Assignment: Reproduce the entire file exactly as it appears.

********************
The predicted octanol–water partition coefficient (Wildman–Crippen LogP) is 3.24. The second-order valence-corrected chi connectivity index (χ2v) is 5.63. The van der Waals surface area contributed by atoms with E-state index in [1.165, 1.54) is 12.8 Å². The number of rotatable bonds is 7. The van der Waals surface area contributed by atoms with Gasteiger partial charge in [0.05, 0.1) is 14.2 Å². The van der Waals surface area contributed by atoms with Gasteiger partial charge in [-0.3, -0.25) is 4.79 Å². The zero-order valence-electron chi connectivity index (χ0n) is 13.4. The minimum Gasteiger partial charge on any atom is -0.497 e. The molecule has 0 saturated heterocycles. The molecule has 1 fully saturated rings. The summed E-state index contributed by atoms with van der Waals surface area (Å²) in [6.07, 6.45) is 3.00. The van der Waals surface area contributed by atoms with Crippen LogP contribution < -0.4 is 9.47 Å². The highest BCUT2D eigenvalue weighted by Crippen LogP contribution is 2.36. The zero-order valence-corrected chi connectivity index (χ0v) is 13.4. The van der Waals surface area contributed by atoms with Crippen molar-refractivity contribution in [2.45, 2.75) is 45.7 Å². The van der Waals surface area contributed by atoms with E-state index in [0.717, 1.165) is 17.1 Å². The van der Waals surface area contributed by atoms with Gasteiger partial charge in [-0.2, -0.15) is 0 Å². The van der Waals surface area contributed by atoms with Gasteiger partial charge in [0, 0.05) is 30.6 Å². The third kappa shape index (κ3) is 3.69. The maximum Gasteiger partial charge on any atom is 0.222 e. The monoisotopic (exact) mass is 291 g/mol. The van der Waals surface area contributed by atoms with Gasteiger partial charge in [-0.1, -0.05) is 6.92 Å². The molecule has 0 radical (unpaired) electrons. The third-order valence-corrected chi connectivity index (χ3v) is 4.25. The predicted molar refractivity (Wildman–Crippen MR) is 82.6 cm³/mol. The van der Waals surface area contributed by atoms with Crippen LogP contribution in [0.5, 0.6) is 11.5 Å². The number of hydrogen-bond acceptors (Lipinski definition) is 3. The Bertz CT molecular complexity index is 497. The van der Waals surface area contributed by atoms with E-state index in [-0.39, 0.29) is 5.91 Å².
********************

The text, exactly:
The predicted octanol–water partition coefficient (Wildman–Crippen LogP) is 3.24. The second-order valence-corrected chi connectivity index (χ2v) is 5.63. The van der Waals surface area contributed by atoms with E-state index in [1.165, 1.54) is 12.8 Å². The number of rotatable bonds is 7. The van der Waals surface area contributed by atoms with Gasteiger partial charge in [0.05, 0.1) is 14.2 Å². The van der Waals surface area contributed by atoms with Gasteiger partial charge in [-0.3, -0.25) is 4.79 Å². The zero-order valence-electron chi connectivity index (χ0n) is 13.4. The minimum Gasteiger partial charge on any atom is -0.497 e. The molecule has 0 saturated heterocycles. The molecule has 1 fully saturated rings. The summed E-state index contributed by atoms with van der Waals surface area (Å²) in [6.07, 6.45) is 3.00. The van der Waals surface area contributed by atoms with Crippen LogP contribution < -0.4 is 9.47 Å². The highest BCUT2D eigenvalue weighted by Crippen LogP contribution is 2.36. The zero-order valence-corrected chi connectivity index (χ0v) is 13.4. The van der Waals surface area contributed by atoms with Crippen molar-refractivity contribution in [2.45, 2.75) is 45.7 Å². The van der Waals surface area contributed by atoms with E-state index in [0.717, 1.165) is 17.1 Å². The van der Waals surface area contributed by atoms with Gasteiger partial charge in [-0.2, -0.15) is 0 Å². The van der Waals surface area contributed by atoms with Gasteiger partial charge in [0, 0.05) is 30.6 Å². The third kappa shape index (κ3) is 3.69. The maximum Gasteiger partial charge on any atom is 0.222 e. The monoisotopic (exact) mass is 291 g/mol. The van der Waals surface area contributed by atoms with Gasteiger partial charge in [-0.1, -0.05) is 6.92 Å². The molecule has 0 radical (unpaired) electrons. The third-order valence-corrected chi connectivity index (χ3v) is 4.25. The predicted molar refractivity (Wildman–Crippen MR) is 82.6 cm³/mol. The van der Waals surface area contributed by atoms with Crippen LogP contribution in [0.5, 0.6) is 11.5 Å². The number of hydrogen-bond acceptors (Lipinski definition) is 3. The Bertz CT molecular complexity index is 497. The van der Waals surface area contributed by atoms with E-state index in [-0.39, 0.29) is 5.91 Å².